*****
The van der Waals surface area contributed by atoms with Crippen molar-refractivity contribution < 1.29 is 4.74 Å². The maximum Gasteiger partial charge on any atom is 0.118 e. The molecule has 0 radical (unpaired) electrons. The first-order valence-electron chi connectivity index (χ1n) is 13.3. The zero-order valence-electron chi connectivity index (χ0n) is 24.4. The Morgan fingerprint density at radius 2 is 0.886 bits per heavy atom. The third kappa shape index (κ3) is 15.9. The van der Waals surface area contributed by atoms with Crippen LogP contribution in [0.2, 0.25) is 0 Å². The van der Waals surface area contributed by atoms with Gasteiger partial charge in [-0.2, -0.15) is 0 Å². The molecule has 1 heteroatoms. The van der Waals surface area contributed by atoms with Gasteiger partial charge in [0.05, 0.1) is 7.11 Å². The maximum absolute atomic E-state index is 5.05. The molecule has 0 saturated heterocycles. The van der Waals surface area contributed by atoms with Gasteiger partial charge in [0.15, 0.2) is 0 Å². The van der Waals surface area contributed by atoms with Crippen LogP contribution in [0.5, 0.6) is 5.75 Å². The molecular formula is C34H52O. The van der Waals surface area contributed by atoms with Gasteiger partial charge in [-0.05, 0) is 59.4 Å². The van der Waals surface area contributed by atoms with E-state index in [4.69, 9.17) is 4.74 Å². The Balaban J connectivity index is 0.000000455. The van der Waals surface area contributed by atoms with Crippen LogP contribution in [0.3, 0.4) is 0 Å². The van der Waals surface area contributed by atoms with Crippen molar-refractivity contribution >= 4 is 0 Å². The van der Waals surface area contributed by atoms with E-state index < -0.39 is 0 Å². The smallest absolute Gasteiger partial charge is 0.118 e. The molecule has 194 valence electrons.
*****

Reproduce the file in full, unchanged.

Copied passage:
The van der Waals surface area contributed by atoms with Crippen molar-refractivity contribution < 1.29 is 4.74 Å². The maximum Gasteiger partial charge on any atom is 0.118 e. The molecule has 0 radical (unpaired) electrons. The first-order valence-electron chi connectivity index (χ1n) is 13.3. The zero-order valence-electron chi connectivity index (χ0n) is 24.4. The Morgan fingerprint density at radius 2 is 0.886 bits per heavy atom. The third kappa shape index (κ3) is 15.9. The van der Waals surface area contributed by atoms with Crippen LogP contribution in [0.2, 0.25) is 0 Å². The van der Waals surface area contributed by atoms with Gasteiger partial charge in [-0.2, -0.15) is 0 Å². The molecule has 1 heteroatoms. The van der Waals surface area contributed by atoms with Gasteiger partial charge in [0.05, 0.1) is 7.11 Å². The maximum absolute atomic E-state index is 5.05. The molecule has 0 saturated heterocycles. The van der Waals surface area contributed by atoms with Gasteiger partial charge in [0.15, 0.2) is 0 Å². The van der Waals surface area contributed by atoms with Crippen LogP contribution in [0.5, 0.6) is 5.75 Å². The molecular formula is C34H52O. The van der Waals surface area contributed by atoms with Gasteiger partial charge in [-0.05, 0) is 59.4 Å². The van der Waals surface area contributed by atoms with E-state index in [4.69, 9.17) is 4.74 Å². The Balaban J connectivity index is 0.000000455. The van der Waals surface area contributed by atoms with Crippen LogP contribution in [0.3, 0.4) is 0 Å². The van der Waals surface area contributed by atoms with Crippen molar-refractivity contribution >= 4 is 0 Å². The van der Waals surface area contributed by atoms with E-state index < -0.39 is 0 Å². The smallest absolute Gasteiger partial charge is 0.118 e. The molecule has 194 valence electrons.